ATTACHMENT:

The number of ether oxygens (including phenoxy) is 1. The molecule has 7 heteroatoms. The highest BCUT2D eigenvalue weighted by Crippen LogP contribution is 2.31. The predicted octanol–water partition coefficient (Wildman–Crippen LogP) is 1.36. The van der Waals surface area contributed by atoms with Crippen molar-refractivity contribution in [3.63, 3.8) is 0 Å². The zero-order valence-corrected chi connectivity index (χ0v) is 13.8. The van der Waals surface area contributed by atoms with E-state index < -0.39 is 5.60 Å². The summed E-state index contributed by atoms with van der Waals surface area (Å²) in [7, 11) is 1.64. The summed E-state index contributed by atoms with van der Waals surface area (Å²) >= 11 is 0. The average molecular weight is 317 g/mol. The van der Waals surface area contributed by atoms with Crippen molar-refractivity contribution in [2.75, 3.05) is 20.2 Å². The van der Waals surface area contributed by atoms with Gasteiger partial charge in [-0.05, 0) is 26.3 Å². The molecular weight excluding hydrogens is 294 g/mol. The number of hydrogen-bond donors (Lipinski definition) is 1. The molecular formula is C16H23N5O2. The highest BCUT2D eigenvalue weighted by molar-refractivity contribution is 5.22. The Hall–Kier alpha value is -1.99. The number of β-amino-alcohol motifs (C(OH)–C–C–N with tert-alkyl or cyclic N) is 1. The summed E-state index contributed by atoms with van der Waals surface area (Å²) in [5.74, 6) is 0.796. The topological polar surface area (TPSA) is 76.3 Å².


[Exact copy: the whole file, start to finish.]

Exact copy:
The number of ether oxygens (including phenoxy) is 1. The molecule has 7 heteroatoms. The highest BCUT2D eigenvalue weighted by Crippen LogP contribution is 2.31. The predicted octanol–water partition coefficient (Wildman–Crippen LogP) is 1.36. The van der Waals surface area contributed by atoms with Crippen molar-refractivity contribution in [3.63, 3.8) is 0 Å². The zero-order valence-corrected chi connectivity index (χ0v) is 13.8. The van der Waals surface area contributed by atoms with E-state index < -0.39 is 5.60 Å². The summed E-state index contributed by atoms with van der Waals surface area (Å²) in [7, 11) is 1.64. The summed E-state index contributed by atoms with van der Waals surface area (Å²) >= 11 is 0. The average molecular weight is 317 g/mol. The van der Waals surface area contributed by atoms with Crippen molar-refractivity contribution in [2.75, 3.05) is 20.2 Å². The van der Waals surface area contributed by atoms with Gasteiger partial charge in [-0.05, 0) is 26.3 Å². The molecular weight excluding hydrogens is 294 g/mol. The number of hydrogen-bond donors (Lipinski definition) is 1. The molecular formula is C16H23N5O2. The highest BCUT2D eigenvalue weighted by molar-refractivity contribution is 5.22. The Hall–Kier alpha value is -1.99. The number of β-amino-alcohol motifs (C(OH)–C–C–N with tert-alkyl or cyclic N) is 1. The summed E-state index contributed by atoms with van der Waals surface area (Å²) in [5.74, 6) is 0.796. The topological polar surface area (TPSA) is 76.3 Å².